The Budget Balancing Act: LJ’s Budget Survey Shows Modest Improvement, and Signs of More To Come
By January 9, 2013
Though there aren’t a lot of whoops and cheers to be heard, a cautious optimism seems to describe the 2012 library budget landscape, according to LJ’s annual survey. Some 60 percent of libraries increased their funding, while 36 percent decreased it. Only four percent stayed the same.
Overall, the 488 libraries responding saw an average 1.2 percent increase compared to last year, which saw a 0.7 percent drop. Since 2008, library budgets have remained essentially flat: minor seesawing from year to year has added up to a 0.7 percent increase. Inflation in the same period has increased 6.9 percent, meaning that in comparable dollars libraries have 6.2 percent less spending power.
The year saw some regional variation in library support. Libraries in the Northeast were the most likely to increase their library budgets, at 65 percent, yet those that saw cuts saw the deepest cuts of all: the region was the only one to notice a negative percent change overall. The South and the West hovered closely around the national average of 60 percent with increases, but the Midwest lagged—only 54 percent of libraries saw an increase in funding, and 43 percent suffered cuts. The total change was greatest in the West, however, at 2.5 percent—the only region to beat inflation.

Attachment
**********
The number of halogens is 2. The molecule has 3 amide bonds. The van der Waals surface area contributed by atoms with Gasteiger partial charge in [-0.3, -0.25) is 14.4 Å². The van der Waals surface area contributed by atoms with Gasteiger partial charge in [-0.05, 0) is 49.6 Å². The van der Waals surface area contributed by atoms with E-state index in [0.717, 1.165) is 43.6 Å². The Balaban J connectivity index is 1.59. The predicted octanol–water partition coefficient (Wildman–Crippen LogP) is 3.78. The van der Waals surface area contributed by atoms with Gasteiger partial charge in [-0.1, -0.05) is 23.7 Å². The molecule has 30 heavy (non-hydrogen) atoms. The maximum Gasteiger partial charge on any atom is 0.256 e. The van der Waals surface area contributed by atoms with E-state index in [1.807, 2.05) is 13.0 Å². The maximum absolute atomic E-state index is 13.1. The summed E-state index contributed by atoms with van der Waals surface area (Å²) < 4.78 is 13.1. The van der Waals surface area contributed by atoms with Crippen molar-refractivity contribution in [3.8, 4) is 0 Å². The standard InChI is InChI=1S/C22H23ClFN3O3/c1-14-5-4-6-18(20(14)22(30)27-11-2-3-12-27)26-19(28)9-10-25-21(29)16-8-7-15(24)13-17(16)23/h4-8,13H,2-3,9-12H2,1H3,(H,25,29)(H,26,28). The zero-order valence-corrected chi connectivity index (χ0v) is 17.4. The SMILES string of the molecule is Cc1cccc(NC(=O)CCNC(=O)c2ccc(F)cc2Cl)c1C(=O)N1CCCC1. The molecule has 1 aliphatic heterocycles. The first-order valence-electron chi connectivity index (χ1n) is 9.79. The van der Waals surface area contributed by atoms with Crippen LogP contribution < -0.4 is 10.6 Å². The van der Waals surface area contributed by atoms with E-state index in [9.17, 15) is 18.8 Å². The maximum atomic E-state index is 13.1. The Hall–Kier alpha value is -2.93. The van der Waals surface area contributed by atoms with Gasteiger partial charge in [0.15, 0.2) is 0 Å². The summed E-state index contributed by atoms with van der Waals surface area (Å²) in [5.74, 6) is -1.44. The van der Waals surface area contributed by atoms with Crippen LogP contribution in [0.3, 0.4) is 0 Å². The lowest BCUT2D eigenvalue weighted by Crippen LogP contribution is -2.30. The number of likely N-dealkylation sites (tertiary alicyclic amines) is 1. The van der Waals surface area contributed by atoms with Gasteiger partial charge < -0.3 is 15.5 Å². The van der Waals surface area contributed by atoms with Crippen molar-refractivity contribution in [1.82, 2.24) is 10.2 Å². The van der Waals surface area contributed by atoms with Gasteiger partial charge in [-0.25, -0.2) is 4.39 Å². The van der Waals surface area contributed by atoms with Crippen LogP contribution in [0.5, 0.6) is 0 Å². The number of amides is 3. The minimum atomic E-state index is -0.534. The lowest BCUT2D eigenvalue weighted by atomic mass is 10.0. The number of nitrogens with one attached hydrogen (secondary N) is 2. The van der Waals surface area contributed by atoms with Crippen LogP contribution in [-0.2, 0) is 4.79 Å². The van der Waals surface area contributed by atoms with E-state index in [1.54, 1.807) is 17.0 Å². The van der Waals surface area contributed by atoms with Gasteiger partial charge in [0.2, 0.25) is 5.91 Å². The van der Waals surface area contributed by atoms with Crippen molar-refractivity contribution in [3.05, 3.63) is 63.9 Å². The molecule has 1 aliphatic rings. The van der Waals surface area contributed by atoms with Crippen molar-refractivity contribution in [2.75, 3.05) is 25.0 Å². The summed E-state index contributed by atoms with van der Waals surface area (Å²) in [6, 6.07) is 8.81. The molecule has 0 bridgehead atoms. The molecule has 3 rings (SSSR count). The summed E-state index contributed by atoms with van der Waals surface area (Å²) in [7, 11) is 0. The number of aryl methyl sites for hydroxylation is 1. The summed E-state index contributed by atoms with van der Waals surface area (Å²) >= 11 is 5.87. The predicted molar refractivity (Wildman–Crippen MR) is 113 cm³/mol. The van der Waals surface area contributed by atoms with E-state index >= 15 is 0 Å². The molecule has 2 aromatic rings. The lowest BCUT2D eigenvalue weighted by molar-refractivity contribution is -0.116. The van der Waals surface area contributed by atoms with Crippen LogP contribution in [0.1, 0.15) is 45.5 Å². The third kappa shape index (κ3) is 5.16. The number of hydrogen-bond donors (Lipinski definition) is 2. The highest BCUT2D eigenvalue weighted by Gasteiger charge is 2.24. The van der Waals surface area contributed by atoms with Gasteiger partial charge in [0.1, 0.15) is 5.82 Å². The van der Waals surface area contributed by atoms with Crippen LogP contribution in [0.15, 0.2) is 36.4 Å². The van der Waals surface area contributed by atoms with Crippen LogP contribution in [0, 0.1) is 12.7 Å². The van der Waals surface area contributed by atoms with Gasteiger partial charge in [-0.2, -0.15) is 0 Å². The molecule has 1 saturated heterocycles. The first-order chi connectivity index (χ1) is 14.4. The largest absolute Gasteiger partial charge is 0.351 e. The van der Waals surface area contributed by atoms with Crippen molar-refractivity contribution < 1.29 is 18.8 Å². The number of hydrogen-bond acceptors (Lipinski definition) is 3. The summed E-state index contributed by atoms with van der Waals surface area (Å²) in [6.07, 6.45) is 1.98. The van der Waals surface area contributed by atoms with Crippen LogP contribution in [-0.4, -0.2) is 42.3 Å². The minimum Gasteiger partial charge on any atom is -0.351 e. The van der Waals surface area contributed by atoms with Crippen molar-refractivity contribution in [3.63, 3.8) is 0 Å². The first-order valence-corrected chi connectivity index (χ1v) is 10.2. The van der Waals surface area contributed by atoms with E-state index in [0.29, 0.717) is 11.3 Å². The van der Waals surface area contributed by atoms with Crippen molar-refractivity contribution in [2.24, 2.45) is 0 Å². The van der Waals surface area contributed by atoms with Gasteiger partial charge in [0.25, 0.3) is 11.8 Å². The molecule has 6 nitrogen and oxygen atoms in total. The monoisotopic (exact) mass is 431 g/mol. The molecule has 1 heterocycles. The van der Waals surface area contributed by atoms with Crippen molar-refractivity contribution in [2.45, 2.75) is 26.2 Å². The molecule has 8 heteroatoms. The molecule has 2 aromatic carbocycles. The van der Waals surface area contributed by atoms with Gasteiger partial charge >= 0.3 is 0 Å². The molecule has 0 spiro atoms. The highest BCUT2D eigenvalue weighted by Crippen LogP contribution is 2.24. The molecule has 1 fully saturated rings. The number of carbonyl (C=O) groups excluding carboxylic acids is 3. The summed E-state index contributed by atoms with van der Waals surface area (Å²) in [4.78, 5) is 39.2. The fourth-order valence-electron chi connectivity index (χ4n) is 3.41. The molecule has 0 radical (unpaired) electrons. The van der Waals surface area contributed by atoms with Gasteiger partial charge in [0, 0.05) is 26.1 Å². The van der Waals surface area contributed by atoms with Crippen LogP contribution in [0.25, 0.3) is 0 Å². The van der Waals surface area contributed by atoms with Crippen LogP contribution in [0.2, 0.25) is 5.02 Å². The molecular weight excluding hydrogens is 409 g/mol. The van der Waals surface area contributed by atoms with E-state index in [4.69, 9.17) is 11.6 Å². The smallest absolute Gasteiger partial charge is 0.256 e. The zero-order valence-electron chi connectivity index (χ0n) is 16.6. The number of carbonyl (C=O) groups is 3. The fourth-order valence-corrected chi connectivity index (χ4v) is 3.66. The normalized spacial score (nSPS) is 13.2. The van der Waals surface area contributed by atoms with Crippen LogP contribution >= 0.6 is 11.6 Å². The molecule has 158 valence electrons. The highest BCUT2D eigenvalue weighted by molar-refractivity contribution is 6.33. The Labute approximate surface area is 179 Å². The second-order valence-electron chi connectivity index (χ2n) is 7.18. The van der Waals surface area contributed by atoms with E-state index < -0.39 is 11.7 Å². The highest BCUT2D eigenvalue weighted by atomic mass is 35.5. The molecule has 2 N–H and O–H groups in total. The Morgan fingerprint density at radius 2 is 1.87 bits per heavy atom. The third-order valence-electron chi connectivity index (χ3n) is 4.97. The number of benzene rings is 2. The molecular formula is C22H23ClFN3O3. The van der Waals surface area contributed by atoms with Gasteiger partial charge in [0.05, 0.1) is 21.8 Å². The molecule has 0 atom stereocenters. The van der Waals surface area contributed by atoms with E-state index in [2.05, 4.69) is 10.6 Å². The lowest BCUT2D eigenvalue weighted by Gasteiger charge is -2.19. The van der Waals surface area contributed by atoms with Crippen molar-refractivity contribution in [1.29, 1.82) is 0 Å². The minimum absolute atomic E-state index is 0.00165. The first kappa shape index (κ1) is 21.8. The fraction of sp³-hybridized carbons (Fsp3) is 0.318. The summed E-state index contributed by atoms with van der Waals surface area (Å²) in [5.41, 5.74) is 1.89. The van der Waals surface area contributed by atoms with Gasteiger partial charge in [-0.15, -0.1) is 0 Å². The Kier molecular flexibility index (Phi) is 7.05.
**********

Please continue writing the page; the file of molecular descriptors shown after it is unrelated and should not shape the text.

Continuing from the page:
Signs of change
There were happy developments and perhaps hopeful signs of more change to come on November’s ballot. Most notably, Multnomah County, OR, voted to create a permanent library district, a development foreshadowed by the county’s May levy victory by an 82 percent margin. “This wasn’t a narrow victory, it was a resounding victory,” says Jeff Cogen, Multnomah County commission chair.
Vailey Oehlke, director of libraries in Multnomah County, says, “What’s fabulous is that we are now in a position where we can restore services and think creatively about what we need to do for the future. We’ve been in a hunker-down mentality and that is very limiting in our sense of the future and of what’s possible and of what can be, but now, suddenly, the doors are open, and it’s a wonderful changing of the conversation.”
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